Paul Clinton UPPER NEWPORT BAY -- The Irvine Ranch Water District's plan to install a filtering network of man-made wetlands in San Diego Creek has moved another step closer to reality. The district will wait to implement the program until a bill proposed by Assemblyman John Campbell (R-Irvine) becomes law. Campbell's Assembly Bill 810, which would give the district the power to acquire land along the watershed to install the wetlands, sailed through the Assembly and is waiting to be heard in a Senate committee.
NEWS
By Mike Reicher | January 19, 2012
In their first critique of the Banning Ranch development plans, California Coastal Commission staff members found that the proposed project would be unlikely to meet state standards. Banning Ranch would likely destroy sensitive habitat, develop on wetlands and otherwise trip up state law governing coastal development, according to a review of the draft environmental impact report (EIR) submitted to Newport Beach city planners. One of the last large undeveloped parcels in the region, Banning Ranch has been the subject of much debate.
NEWS
January 23, 2002
Paul Clinton UPPER NEWPORT BAY -- A state agency is set to award a $330,000 grant to UC Irvine for the study of a new freshwater wetland that would add a mix of birds and other animals and act as a filter for urban runoff heading into the Back Bay. The California Coastal Conservancy on Thursday is expected to award the money to the university to assemble a report analyzing the conversion of dry land into the wetlands,...
NEWS
By Michael Miller | January 30, 2007
NEWPORT BEACH — Candace Leuthold's students aren't just learning about the environment this year. They're also doing their part to save it. Every month, the Early College High School biology teacher leads her ninth-graders to a restoration site on the Back Bay, just blocks away from the campus. The classes spent the first few months of the year listening to lectures, but last week, they broke out their gloves and shovels and set to work preserving the wetlands. Leuthold's students planted more than 200 shrubs in the soil on a tiny stretch of land near Irvine Avenue and Santiago Drive.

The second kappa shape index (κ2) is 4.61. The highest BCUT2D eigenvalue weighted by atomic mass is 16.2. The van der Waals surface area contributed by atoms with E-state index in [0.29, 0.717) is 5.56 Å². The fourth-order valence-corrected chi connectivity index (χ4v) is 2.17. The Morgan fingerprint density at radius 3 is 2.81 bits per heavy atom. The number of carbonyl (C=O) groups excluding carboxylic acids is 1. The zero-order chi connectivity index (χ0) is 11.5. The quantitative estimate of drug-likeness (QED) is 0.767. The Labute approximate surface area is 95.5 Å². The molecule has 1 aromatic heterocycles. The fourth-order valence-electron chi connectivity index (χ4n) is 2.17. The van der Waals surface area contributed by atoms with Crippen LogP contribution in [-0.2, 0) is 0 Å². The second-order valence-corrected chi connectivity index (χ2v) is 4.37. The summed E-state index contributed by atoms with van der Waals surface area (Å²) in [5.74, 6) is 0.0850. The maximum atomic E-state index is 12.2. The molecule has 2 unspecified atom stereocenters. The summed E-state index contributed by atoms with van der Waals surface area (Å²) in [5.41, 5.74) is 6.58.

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NEWS
By Jeremiah Dobruck | January 18, 2014
Costa Mesa didn't envision a helicopter guzzling more than 8,000 gallons of water from the carefully engineered lakes it christened last year as part of 37 arces of man-made wetlands in Fairview Park, Public Services Director Ernesto Munoz said. But on Thursday, an Orange County Fire Authority helicopter did just that, swooping down to refill its tank almost two dozen times to help douse a three-acre brush fire in nearby Talbert Regional Park. "It was definitely a convenient thing to have a bunch of lakes," Munoz said.
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NEWS
By Bradley Zint | February 20, 2013
On a windswept bluff with rippling ponds behind them, local officials Wednesday afternoon celebrated the latest phase of a multiyear revitalization effort for Fairview Park. The Wetlands & Riparian Habitat takes up 37 acres of the 208-acre Costa Mesa park. The new habitat, replete with walking trails, plants and wildlife, is highlighted by a series of ponds and streams that collectively and naturally filter million of gallons of urban runoff. Funders of the $5.2-million project include the Orange County Transportation Authority and Miocean, an Irvine-based nonprofit that attempts to curb the effects of urban runoff polluting Orange County's coastline.